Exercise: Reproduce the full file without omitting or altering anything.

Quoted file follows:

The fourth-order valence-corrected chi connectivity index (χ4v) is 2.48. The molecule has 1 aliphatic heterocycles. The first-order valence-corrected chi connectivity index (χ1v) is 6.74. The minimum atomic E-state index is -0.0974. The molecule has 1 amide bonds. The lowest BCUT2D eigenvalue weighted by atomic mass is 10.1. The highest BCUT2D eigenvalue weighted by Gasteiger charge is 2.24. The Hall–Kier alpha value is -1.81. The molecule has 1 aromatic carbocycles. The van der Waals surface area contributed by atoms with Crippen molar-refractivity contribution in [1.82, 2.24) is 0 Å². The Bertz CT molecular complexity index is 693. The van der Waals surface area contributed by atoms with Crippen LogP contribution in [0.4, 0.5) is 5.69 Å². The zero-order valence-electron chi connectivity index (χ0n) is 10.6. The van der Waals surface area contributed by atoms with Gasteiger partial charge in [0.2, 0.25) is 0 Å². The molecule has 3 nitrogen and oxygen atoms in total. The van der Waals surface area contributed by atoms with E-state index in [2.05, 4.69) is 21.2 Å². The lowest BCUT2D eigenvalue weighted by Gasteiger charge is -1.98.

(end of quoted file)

The fourth-order valence-corrected chi connectivity index (χ4v) is 2.48. The molecule has 1 aliphatic heterocycles. The first-order valence-corrected chi connectivity index (χ1v) is 6.74. The minimum atomic E-state index is -0.0974. The molecule has 1 amide bonds. The lowest BCUT2D eigenvalue weighted by atomic mass is 10.1. The highest BCUT2D eigenvalue weighted by Gasteiger charge is 2.24. The Hall–Kier alpha value is -1.81. The molecule has 1 aromatic carbocycles. The van der Waals surface area contributed by atoms with Crippen molar-refractivity contribution in [1.82, 2.24) is 0 Å². The Bertz CT molecular complexity index is 693. The van der Waals surface area contributed by atoms with Crippen LogP contribution in [0.4, 0.5) is 5.69 Å². The zero-order valence-electron chi connectivity index (χ0n) is 10.6. The van der Waals surface area contributed by atoms with Gasteiger partial charge in [0.2, 0.25) is 0 Å². The molecule has 3 nitrogen and oxygen atoms in total. The van der Waals surface area contributed by atoms with E-state index in [2.05, 4.69) is 21.2 Å². The lowest BCUT2D eigenvalue weighted by Gasteiger charge is -1.98.